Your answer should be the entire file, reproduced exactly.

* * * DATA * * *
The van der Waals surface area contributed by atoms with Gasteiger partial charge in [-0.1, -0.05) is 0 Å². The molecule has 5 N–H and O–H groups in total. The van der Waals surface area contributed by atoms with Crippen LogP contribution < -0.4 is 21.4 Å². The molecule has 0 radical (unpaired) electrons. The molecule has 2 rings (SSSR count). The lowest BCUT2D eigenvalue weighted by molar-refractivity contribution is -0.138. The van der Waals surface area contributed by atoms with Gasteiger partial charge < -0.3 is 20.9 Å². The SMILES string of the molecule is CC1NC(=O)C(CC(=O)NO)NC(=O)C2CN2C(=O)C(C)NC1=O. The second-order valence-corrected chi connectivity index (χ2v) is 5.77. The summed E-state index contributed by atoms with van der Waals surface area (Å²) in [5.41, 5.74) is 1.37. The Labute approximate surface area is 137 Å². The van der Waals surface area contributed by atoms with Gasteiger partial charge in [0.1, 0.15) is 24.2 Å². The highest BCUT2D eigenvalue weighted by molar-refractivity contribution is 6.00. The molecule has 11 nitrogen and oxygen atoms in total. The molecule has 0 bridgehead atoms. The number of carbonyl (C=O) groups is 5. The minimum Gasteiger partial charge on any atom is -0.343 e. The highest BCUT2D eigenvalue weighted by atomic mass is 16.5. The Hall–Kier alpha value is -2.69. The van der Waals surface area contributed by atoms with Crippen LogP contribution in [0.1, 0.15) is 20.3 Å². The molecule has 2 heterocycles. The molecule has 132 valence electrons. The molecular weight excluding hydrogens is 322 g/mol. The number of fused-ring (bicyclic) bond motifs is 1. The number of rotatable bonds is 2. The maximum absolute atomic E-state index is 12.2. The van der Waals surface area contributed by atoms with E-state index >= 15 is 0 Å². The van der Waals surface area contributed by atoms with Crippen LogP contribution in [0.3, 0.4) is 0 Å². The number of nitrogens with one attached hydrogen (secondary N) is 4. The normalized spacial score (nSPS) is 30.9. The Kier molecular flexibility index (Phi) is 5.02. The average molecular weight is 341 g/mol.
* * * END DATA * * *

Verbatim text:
The van der Waals surface area contributed by atoms with Gasteiger partial charge in [-0.1, -0.05) is 0 Å². The molecule has 5 N–H and O–H groups in total. The van der Waals surface area contributed by atoms with Crippen LogP contribution < -0.4 is 21.4 Å². The molecule has 0 radical (unpaired) electrons. The molecule has 2 rings (SSSR count). The lowest BCUT2D eigenvalue weighted by molar-refractivity contribution is -0.138. The van der Waals surface area contributed by atoms with Gasteiger partial charge < -0.3 is 20.9 Å². The SMILES string of the molecule is CC1NC(=O)C(CC(=O)NO)NC(=O)C2CN2C(=O)C(C)NC1=O. The second-order valence-corrected chi connectivity index (χ2v) is 5.77. The summed E-state index contributed by atoms with van der Waals surface area (Å²) in [5.41, 5.74) is 1.37. The Labute approximate surface area is 137 Å². The van der Waals surface area contributed by atoms with Gasteiger partial charge in [0.1, 0.15) is 24.2 Å². The highest BCUT2D eigenvalue weighted by molar-refractivity contribution is 6.00. The molecule has 11 nitrogen and oxygen atoms in total. The molecule has 0 bridgehead atoms. The number of carbonyl (C=O) groups is 5. The minimum Gasteiger partial charge on any atom is -0.343 e. The highest BCUT2D eigenvalue weighted by atomic mass is 16.5. The Hall–Kier alpha value is -2.69. The van der Waals surface area contributed by atoms with Crippen LogP contribution in [0.1, 0.15) is 20.3 Å². The molecule has 2 heterocycles. The molecule has 132 valence electrons. The molecular weight excluding hydrogens is 322 g/mol. The number of fused-ring (bicyclic) bond motifs is 1. The number of rotatable bonds is 2. The maximum absolute atomic E-state index is 12.2. The van der Waals surface area contributed by atoms with E-state index >= 15 is 0 Å². The van der Waals surface area contributed by atoms with Crippen LogP contribution in [0.3, 0.4) is 0 Å². The number of nitrogens with one attached hydrogen (secondary N) is 4. The normalized spacial score (nSPS) is 30.9. The Kier molecular flexibility index (Phi) is 5.02. The average molecular weight is 341 g/mol.